A new dot-com poster boy (updated)


Move over, Niklas Zennstrom and Janus Friis. Sure, you guys likely got a few hundred million each from eBay for your stakes in Skype. But at 30, Friis is almost over the hill in dot-com terms, and Zennstrom is almost 40, which makes him officially a geezer. Mark Zuckerberg, the founder of the wildly popular university social network Facebook.com is 22, and his company is reportedly on the block for as much as $2-billion, according to an article at Businessweek Online.

Facebook was set up by Zuckerberg as a way for friends at Harvard University to meet each other and network about social events, in much the same way that Shawn Fanning set up Napster to help friends at university swap music. But while Shawn got tied up in lawsuits from the RIAA and his company eventually went bankrupt, Mark and his college pals — who dropped out to work on Facebook from a rooming house in Silicon Valley, according to this great piece in the Harvard Crimson — stand to become extremely wealthy. It is a private company, but Facebook appears to only have about five major stakeholders (although it has done a couple of funding rounds with VCs).

And who would pay a ridiculous sum of money like that for a university social network? Well, media giant News Corp. paid close to $1-billion for MySpace.com, which is a similar social networking site populated largely by teens sharing information on which bands they like. According to comScore MediaMetrix, Facebook.com is the seventh-most heavily trafficked site on the Internet, with more than 5 billion page views in February — more than Amazon.com, Ask.com or Disney.

It’s reasonable to assume, as Businessweek does, that Facebook.com would likely interest any media giant that wants to compete with News Corp. — and that includes Viacom, another media conglomerate run by a 70-year-old billionaire (Sumner Redstone). Young consumers are living online, and big media companies want to reach them where they live. And Mark Zuckerberg might soon be able to live pretty much wherever he wants to, instead of sharing a flat with a bunch of college buddies.


For what it’s worth, Rafat Ali over at paidcontent.org – which has a great track record on this kind of thing – says that Facebook has been on the block for awhile, and that everyone including Viacom has looked at it, and that the $2-billion figure is “at best, hearsay, and at worst media manipulation.” But Carlo at Techdirt points out that many people (including me, I confess) said similar things about Skype, and look what happened there. Om Malik says that they should have sold out for $750-million because they are slipping in popularity (Markus from plentyoffish.com makes some good points in his comment on my post)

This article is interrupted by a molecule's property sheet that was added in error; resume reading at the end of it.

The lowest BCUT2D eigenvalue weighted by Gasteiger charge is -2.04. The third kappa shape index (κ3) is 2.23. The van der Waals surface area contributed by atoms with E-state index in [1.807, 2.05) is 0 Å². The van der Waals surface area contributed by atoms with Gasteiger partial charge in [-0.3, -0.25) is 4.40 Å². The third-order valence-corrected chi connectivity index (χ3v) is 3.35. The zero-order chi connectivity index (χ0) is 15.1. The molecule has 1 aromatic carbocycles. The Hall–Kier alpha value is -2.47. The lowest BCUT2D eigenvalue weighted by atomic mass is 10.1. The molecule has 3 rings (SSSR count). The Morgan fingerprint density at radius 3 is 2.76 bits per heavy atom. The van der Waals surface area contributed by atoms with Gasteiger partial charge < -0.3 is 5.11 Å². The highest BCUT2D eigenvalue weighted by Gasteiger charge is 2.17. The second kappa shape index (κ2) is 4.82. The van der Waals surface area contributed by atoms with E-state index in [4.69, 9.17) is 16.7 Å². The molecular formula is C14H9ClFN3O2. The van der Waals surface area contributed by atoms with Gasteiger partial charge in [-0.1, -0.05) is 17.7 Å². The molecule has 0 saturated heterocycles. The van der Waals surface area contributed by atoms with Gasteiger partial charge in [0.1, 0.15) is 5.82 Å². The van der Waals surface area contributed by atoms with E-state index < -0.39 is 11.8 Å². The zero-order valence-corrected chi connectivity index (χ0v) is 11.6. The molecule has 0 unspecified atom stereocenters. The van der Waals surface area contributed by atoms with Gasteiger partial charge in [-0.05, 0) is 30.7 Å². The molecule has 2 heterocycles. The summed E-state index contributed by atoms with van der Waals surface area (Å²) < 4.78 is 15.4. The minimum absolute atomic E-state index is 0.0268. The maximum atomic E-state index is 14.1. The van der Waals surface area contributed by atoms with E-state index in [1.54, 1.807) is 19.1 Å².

Comments (4)

  1. Markus wrote::

    I posted on mark evans blog to.. THe problem with facebook is they may not even be around in a few years. Myyearbook is cutting off their supply of new signups and they dominate the highschool scene now. Who is going to go create an entirely new social network in facebook when everyone you know is already on myyearbook?

    Tuesday, March 28, 2006 at 2:19 pm #
  2. Mathew wrote::

    That’s a good point, Markus. And MySpace.com ate away Friendster’s lead, and will no doubt get its thunder stolen by someone else — and yet News paid $750-million or so for MySpace anyway. And let’s not even talk about Skype :-)

    Tuesday, March 28, 2006 at 2:32 pm #
  3. keanan wrote::

    Very Very nice information here… Thanks

    Monday, June 12, 2006 at 8:33 am #
  4. love wrote::

    And now the same poster boys have come up with Joost. What do you think of that? I think they’re by far the only people with really good and weirdly working innovative ideas on the web right now.

    Friday, April 20, 2007 at 10:10 am #

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  3. […] Earlier this year there was an article in Business Week magazine that said Facebook’s frat-boy founders had turned down offers of $750-million for their company, and were looking for future offers in the $2-billion range. […]